CJR’s other new CYFSC programs are located in Danbury, Manchester, Meriden, New Britain, New Haven, and Torrington. Each location will serve from 150 to nearly 560 children, youth and families annually, significantly increasing the total number of young people and families that CJR serves in each location. As a result of these combined program expansions, the Junior Republic expects to serve more than 2,500 youth and families annually – an increase of 60 percent over the number of Connecticut children and youth helped last year – and approximately triple the number served five years ago.
Mr. Rezende noted that involvement with families in the CYFSC Programs ranges from assessment and service recommendations to more intensive support, including multi-modal, center-based care. Services provided by each Child, Youth and Family Support Center include crisis intervention, clinical assessment, family mediation, individual therapy, case management, educational advocacy, substance abuse treatment, support groups for parents, gender specific, psycho-educational and skills-based groups, as well as trauma-informed groups, cognitive behavioral interventions, anger management group, as well as life skills and job readiness training, and after-care, following discharge from the program. He indicated that a critical strength of all CJR Child, Youth and Family Support Centers is the focus on providing strength-based, “wrap around” services to meet the needs of the entire family. According to Mr. Rezende, the length of involvement with the program will vary based on risk and needs but will average about four months.
“The Connecticut Junior Republic’s Board of Directors is fully committed to the expansion of services to better meet the increasingly complex needs of children, youth and families in the Greater Waterbury community and across Connecticut,” stated CJR Board President Patrick J. Boland. “The Junior Republic was awarded these contracts based upon the measurable results of our services,” he continued. Anticipated outcomes of CJR’s Child, Youth and Family Support Centers include decreased court involvement, improved educational and family functioning, increased resiliency and improved community connections. “Our mission is to help young people become contributing members of their homes, schools and communities,” said Mr. Boland.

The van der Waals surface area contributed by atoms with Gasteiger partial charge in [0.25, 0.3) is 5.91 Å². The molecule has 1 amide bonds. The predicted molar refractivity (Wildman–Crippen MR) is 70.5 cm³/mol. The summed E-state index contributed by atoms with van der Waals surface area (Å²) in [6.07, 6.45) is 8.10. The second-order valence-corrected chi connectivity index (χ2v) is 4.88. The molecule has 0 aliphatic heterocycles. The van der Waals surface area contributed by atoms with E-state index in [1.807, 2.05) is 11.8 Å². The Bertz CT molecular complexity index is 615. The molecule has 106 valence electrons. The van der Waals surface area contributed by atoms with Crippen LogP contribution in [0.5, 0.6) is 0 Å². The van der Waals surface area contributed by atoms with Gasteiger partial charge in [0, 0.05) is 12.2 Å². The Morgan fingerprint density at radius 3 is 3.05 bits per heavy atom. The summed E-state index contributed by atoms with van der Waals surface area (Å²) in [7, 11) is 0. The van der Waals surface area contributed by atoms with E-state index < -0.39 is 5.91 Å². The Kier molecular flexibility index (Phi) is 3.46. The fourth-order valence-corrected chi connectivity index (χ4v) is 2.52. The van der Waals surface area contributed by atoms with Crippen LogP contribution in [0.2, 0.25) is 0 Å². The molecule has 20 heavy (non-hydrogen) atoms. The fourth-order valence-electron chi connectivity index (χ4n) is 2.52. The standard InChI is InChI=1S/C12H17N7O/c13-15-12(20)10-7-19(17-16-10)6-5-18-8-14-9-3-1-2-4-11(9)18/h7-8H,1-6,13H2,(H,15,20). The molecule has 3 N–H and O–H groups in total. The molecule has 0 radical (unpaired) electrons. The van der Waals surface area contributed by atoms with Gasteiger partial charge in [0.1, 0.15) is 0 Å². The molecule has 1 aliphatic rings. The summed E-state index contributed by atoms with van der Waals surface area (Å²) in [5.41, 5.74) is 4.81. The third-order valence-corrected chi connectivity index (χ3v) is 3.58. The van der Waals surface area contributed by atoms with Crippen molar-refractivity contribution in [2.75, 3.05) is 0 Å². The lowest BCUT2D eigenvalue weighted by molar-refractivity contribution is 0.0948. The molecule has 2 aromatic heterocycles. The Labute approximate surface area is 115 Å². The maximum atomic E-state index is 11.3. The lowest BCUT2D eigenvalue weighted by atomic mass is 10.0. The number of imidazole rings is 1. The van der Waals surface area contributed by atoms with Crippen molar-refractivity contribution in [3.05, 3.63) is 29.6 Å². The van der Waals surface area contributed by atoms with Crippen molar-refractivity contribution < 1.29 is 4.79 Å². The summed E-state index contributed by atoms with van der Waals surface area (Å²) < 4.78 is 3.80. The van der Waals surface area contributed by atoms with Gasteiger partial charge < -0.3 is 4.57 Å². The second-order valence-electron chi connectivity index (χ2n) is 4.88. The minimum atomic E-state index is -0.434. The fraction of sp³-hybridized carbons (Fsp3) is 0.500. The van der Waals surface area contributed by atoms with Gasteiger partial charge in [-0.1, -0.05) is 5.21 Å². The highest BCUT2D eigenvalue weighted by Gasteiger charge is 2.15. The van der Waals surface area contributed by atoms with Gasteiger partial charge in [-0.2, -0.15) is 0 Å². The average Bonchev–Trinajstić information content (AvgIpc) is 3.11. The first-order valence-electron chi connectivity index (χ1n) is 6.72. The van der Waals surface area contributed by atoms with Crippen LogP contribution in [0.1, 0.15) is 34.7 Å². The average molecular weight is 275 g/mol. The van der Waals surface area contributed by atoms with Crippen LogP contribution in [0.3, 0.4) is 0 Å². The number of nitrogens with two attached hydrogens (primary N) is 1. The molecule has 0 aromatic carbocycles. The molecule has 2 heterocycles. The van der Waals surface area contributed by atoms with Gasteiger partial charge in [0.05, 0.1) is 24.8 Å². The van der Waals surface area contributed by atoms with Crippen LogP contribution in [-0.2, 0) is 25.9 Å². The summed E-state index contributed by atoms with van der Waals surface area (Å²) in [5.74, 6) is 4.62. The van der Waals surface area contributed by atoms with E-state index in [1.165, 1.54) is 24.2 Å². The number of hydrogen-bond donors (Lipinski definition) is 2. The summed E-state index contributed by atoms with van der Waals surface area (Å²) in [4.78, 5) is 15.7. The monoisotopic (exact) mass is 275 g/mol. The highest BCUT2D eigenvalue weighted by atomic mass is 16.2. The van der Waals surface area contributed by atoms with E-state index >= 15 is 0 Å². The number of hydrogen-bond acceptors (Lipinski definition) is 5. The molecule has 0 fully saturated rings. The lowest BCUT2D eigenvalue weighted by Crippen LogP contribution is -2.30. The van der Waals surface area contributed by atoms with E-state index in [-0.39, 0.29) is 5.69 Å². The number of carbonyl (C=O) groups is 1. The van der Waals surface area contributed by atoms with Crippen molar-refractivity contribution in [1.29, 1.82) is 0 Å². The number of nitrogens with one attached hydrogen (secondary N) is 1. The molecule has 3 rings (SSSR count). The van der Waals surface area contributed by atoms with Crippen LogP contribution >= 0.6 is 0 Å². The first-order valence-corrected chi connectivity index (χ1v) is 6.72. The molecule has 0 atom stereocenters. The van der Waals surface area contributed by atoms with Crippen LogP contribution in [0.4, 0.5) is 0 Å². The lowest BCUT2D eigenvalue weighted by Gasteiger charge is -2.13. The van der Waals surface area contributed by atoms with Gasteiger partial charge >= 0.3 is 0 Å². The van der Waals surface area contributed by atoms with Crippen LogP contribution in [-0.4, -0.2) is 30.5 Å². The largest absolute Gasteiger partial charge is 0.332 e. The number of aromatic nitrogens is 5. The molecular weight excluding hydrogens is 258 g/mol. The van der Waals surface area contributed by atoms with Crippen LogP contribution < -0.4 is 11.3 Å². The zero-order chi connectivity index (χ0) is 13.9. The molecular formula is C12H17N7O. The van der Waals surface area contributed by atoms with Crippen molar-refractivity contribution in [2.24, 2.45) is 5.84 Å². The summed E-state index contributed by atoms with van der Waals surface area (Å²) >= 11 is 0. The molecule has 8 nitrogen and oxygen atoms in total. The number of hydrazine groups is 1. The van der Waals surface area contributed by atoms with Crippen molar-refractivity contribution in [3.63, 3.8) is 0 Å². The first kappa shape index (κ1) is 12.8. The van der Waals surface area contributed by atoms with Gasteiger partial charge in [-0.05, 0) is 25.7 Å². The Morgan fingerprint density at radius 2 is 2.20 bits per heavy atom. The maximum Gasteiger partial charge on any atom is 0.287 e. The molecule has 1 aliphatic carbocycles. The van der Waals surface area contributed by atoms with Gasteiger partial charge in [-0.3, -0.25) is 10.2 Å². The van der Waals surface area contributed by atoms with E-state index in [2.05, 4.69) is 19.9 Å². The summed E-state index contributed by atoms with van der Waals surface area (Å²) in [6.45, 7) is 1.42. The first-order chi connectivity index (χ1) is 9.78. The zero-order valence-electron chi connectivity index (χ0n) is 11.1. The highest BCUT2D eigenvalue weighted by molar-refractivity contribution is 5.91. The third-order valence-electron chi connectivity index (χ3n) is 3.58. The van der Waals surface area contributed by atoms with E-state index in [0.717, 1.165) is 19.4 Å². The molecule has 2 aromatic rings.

Founded in 1904, the Connecticut Junior Republic (CJR) provides care, treatment, education and family support for vulnerable at-risk, special needs and troubled young people so they may become productive and fulfilled members of their homes, schools and communities.
The Junior Republic conducts residential programs for court-referred young men on its Litchfield campus. Regular, special, vocational and alternative education programs are provided for boys from communities throughout Connecticut
at CJR’s Cable Academic and Vocational Education Center, which is also located on its Litchfield campus. Enhancement, transition and related services are provided for enrolled students.
CJR also provides residential care for boys at its group homes in East Hartford and Winchester and short-term, residential crisis intervention for girls at its Center for Assessment, Respite and Enrichment (CARE) in Waterbury. A broad spectrum of prevention, early intervention, family support, and intensive home-based services, and aftercare programs are provided for boys and girls through CJR’s locations in Danbury, East Hartford, Manchester (two sites), Meriden, New Haven, New Britain (two sites), Torrington and Waterbury.
A private charitable organization, the Connecticut Junior Republic is accredited by the Council on Accreditation (COA) and the New England Association of Schools and Colleges (NEASC). CJR is supported by gifts from individuals, businesses, foundations and organizations, and through service contracts funded by the Judicial Branch, Court Support Services Division (CSSD), the Connecticut Department of Children and Families (DCF), the Connecticut Department of Social Services (DSS), and by Connecticut’s public schools. For further information, please contact Hedy Barton, Director of Development and Public Relations (860) 567-9423, extension 252; or by email: firstname.lastname@example.org.